This type of detailed genomic comparison has never been done before; previous studies have just looked at cancer cells and sequenced genes known or suspected to be linked to cancer, which means key mutations, especially new ones, could be overlooked.

As lead author Dr Timothy Ley, who is a hematologist and the Alan A and Edith L Wolff Professor of Medicine at the Washington University School of Medicine, explained:

"Until now, no one has sequenced a patient's genome to find all the mutations that are unique to that person's disease."

"We didn't know what we would find, but we felt that the answers to why this patient had AML had to be embedded in her DNA," said Ley.

Geneticist and former director of the National Human Genome Research Institute, Dr Francis Collins said that unlike previous studies that had been "looking under the lamppost", the investigators on this landmark study "lit up the whole street".

"This achievement ushers in a new era of comprehensive understanding of the fundamental nature of cancer, and offers great promise for the development of powerful new approaches to diagnosis, prevention and treatment," said Collins.

Genetic tests carried out before this study had already established that the patient had two mutations known to be common in AML. This was one of the reasons the investigators chose to sequence her genome.

Of the 2.7 million single nucleotide variants in DNA of both normal and tumor cells, they found 98 per cent of them were the same, leaving some 60,000 to look at in more detail.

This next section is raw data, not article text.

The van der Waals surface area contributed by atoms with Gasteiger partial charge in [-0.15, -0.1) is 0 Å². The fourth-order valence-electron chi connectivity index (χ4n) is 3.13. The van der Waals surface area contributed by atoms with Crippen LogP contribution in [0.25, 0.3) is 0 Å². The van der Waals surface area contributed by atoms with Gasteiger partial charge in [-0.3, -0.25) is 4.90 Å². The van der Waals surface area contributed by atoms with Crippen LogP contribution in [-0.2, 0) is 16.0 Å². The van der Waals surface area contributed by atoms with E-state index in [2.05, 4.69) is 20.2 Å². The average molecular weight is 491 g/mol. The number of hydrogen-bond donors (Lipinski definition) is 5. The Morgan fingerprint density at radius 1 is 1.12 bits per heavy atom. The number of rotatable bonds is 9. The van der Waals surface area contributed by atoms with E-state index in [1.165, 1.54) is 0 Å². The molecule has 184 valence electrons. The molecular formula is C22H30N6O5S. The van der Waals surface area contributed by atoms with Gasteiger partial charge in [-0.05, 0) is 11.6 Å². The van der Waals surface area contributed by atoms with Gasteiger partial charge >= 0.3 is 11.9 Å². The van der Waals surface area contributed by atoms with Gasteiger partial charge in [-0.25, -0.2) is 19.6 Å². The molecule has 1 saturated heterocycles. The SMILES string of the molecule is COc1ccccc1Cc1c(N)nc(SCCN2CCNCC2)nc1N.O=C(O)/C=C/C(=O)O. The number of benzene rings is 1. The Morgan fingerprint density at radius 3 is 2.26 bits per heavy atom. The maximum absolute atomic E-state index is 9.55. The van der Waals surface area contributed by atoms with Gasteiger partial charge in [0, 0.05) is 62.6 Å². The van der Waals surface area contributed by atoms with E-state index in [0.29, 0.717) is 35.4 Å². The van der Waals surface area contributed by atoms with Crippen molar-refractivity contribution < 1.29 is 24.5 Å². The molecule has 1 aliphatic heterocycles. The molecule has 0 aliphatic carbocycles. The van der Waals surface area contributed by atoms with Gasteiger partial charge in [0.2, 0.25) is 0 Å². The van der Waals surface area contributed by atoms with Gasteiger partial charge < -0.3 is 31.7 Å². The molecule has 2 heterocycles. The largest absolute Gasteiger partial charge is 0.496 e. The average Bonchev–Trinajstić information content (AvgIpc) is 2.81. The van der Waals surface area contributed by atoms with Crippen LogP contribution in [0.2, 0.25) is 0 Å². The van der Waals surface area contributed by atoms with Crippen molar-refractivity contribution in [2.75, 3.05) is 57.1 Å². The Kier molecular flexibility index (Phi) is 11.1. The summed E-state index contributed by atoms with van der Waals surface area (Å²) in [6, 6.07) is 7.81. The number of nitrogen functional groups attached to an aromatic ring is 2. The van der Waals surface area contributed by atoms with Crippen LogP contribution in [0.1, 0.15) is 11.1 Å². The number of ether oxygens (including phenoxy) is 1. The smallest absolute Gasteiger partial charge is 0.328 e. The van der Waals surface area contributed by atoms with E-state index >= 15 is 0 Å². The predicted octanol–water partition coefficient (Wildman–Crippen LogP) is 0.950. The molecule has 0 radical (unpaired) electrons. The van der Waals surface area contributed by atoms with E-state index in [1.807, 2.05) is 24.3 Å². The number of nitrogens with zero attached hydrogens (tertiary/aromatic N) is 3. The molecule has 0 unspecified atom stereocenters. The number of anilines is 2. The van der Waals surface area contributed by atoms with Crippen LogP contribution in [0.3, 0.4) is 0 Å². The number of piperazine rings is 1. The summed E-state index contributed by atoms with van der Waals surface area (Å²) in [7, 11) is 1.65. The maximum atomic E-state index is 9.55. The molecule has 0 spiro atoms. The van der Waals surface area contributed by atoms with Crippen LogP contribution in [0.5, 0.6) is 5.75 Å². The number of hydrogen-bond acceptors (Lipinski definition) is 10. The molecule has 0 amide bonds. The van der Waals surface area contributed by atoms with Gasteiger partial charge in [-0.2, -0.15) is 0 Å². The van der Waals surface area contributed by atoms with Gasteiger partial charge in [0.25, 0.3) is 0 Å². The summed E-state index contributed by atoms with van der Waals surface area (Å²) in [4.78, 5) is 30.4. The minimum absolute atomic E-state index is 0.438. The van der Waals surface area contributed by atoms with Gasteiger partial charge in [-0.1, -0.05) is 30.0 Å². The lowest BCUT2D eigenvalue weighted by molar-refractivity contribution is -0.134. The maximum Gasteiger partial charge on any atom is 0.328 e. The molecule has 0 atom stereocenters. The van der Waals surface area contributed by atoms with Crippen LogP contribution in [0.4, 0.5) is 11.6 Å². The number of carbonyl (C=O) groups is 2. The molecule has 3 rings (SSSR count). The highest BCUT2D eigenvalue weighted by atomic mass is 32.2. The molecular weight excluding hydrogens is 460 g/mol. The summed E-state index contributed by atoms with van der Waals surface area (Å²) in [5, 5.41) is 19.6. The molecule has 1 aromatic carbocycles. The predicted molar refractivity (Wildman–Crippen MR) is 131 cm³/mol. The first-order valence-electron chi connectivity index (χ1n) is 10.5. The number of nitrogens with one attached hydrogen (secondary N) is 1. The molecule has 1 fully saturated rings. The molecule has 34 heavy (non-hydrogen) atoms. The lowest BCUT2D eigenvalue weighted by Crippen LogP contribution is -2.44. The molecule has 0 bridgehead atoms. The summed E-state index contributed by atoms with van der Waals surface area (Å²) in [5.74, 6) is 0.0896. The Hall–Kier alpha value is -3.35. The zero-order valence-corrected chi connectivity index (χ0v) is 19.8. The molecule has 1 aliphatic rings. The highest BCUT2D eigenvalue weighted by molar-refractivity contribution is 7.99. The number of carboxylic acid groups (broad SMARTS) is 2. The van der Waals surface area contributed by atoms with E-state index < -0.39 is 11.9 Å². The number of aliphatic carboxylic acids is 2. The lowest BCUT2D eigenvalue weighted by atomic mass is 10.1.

Using a mix of sophisticated software and analytical tools, some developed just for this study, the investigators then looked at the parts of the DNA that issue instructions for making proteins and found which ones in the tumor sample differed from the normal sample and discovered 10 mutations (including two already known to be involved in AML).

The 8 new mutations included three in genes that normally suppress the growth of tumor cells, one being the PTPRT tyrosine phosphatase gene, which is sometimes found mutated in colon cancer.

Another four of the 8 new genes appear to be ones that promote cancer growth, including one belonging to a family of genes that are switched on in embryonic stem cells and could be playing a role in self-renewal of cells, which is thought be an important characteristic of leukemia cells, said the researchers.

And the remaining gene from the 8 new ones may have contributed to the patient's resistance to chemo because it appears to interfere with delivery of drugs into cells.